Whether you are employed and wanting to make the transition to phlebotomy, or you are starting from scratch, knowing how long it takes to become a phlebotomist is an important factor when determining if this career is right for you.
- Most phlebotomy programs last 2-4 months, however there is large amount of variation depending on the school and program you choose
- Getting certified as a phlebotomist is an additional step that most phlebotomists take. This can add an additional 1 month to the process
- There are different levels of phlebotomy training offered, and many phlebotomists include other specializations or certifications to their education such as ECG
- The amount of time necessary to become a phlebotomist ultimately depends on your own goals and interests
Types of Phlebotomy Program
There are multiple types of phlebotomy programs, ranging from phlebotomy basic classes to Associate’s Degrees.
Basic Phlebotomy Classes
Basic phlebotomy classes range from a few days to a few weeks depending on the program. These classes will teach you fundamental knowledge and skills necessary for performing basic venipuncture procedures.
These are ideal for individuals who need to only need to perform specific phlebotomy tasks and may not want phlebotomy to be their ultimate career. For example, to work at a blood drive, phlebotomists only need to master a specific type of venipuncture and do not need to learn more advanced techniques, blood storage procedures, testing and other aspects of phlebotomy.
Total Time: 1 – 4 weeks
Certificate programs usually require around 100 – 300 hours of classroom instruction, as well as a supervised clinical experience in a hospital or clinic setting that make up around 40 hours. These hours can be completed in a full-time schedule in as little as 4 months. Many universities offering these programs provide them over 1-2 semesters and may require prerequisites for taking the class.
After completion of the program, students are eligible for certification from any one of the national certifying organizations. A certification demonstrates to potential employers that you have the skills and knowledge necessary to succeed as a phlebotomist. There are many different types of phlebotomy certifications, but these program types will usually steer students towards ones that require clinical hours as they are more strongly revered in the eyes of employers.
Total Time: 1 – 6 months
For individuals who wish to pursue more advanced roles in laboratories, such as laboratory supervisors or management positions, an Associate’s degree is often required. An Associate’s Degree program typically takes 1 – 2 years of full-time study and may cover topics such as laboratory information systems, clinical hematology, and histotechnology.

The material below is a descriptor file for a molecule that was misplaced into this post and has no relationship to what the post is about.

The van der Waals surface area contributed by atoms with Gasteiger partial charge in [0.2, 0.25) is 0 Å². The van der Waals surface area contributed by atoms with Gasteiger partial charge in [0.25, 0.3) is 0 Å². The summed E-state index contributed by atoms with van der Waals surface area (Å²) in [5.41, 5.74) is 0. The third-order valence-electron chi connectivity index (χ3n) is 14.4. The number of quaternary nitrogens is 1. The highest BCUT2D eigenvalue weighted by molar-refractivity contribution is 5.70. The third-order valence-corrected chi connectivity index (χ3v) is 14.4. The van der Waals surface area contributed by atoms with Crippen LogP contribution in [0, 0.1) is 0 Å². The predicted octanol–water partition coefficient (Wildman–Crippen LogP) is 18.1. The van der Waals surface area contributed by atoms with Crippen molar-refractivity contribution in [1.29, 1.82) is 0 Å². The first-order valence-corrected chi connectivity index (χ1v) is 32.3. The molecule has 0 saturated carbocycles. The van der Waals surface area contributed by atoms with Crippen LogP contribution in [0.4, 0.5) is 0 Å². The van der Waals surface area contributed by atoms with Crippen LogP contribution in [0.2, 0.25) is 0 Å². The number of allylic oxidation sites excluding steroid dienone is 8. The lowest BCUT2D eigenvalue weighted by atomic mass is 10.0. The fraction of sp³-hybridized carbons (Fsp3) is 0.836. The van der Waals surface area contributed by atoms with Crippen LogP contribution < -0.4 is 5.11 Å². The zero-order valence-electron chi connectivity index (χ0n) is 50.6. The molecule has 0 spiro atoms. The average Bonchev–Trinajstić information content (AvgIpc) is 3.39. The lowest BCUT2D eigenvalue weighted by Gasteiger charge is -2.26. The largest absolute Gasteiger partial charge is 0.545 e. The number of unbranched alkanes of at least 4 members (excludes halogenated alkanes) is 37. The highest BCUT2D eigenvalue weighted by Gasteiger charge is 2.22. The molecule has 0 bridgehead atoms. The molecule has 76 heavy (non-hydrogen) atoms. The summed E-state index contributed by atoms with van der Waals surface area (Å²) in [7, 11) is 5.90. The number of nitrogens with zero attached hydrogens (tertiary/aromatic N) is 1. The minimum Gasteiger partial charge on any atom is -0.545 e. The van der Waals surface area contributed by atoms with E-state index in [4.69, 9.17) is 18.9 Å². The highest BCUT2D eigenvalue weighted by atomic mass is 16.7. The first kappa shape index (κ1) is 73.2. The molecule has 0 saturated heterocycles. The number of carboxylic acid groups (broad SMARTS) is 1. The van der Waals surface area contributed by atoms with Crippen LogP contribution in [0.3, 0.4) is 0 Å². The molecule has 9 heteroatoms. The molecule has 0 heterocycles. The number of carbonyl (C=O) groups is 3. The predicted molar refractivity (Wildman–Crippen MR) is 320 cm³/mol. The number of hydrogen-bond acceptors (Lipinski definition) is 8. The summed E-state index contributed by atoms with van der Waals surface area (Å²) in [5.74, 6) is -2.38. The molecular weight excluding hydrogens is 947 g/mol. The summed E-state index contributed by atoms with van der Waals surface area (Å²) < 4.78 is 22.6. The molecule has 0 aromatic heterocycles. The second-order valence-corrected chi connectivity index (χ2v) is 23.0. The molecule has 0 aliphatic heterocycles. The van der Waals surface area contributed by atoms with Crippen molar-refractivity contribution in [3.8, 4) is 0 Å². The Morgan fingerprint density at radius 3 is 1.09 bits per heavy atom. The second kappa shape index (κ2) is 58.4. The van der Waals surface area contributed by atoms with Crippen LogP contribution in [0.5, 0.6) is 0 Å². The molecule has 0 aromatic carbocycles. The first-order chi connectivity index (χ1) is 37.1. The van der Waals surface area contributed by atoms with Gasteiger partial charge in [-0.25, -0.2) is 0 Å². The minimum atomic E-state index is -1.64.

These programs often often multiple certifications and clinical hours, as well as a general education component such as math and science. The student must also pass an exam at the end of their program to earn their Associate’s degree, which is typically required for any management positions in laboratory settings.
Total Time: 1 – 2 years
92% of employers want their Phlebotomists to be certified or they encourage certification for current phlebotomists. For that reason, you should factor the time necessary for
Certification can only be obtained after completing an approved phlebotomy program and can take an additional month or so depending on the certifying organization, proof of education, and other factors. Regardless of the certification type, a written exam is always required and may also require undergoing a skills demonstration to demonstrate competency.
While these tests vary in structure, most are made up of around 100 multiple choice questions and have passing rates of around 70%. Taking the time to prepare for the exam and take practice tests is key to success as not all exams allow multiple retakes before requiring students to re-complete phlebotomy classes.
Total Time: 1 month
Time is dependent on your goals
Before researching specific phlebotomy programs, we would recommend that you determine the type of phlebotomist position you want to pursue and the level of phlebotomy education you need to achieve your career goals.
For example, if you are looking to quickly obtain certification and only need the basics of phlebotomy, then a certificate program may be ideal for you. However, if you wish to pursue more advanced roles such as management positions in laboratories, then an Associate’s degree may be necessary.
Once you have determined the education that is necessary for your goals, you can then research and find programs that meet your specific needs. This will allow you to determine a realistic timeline for when you can expect to complete your phlebotomy program and be on your way to a successful career in the field.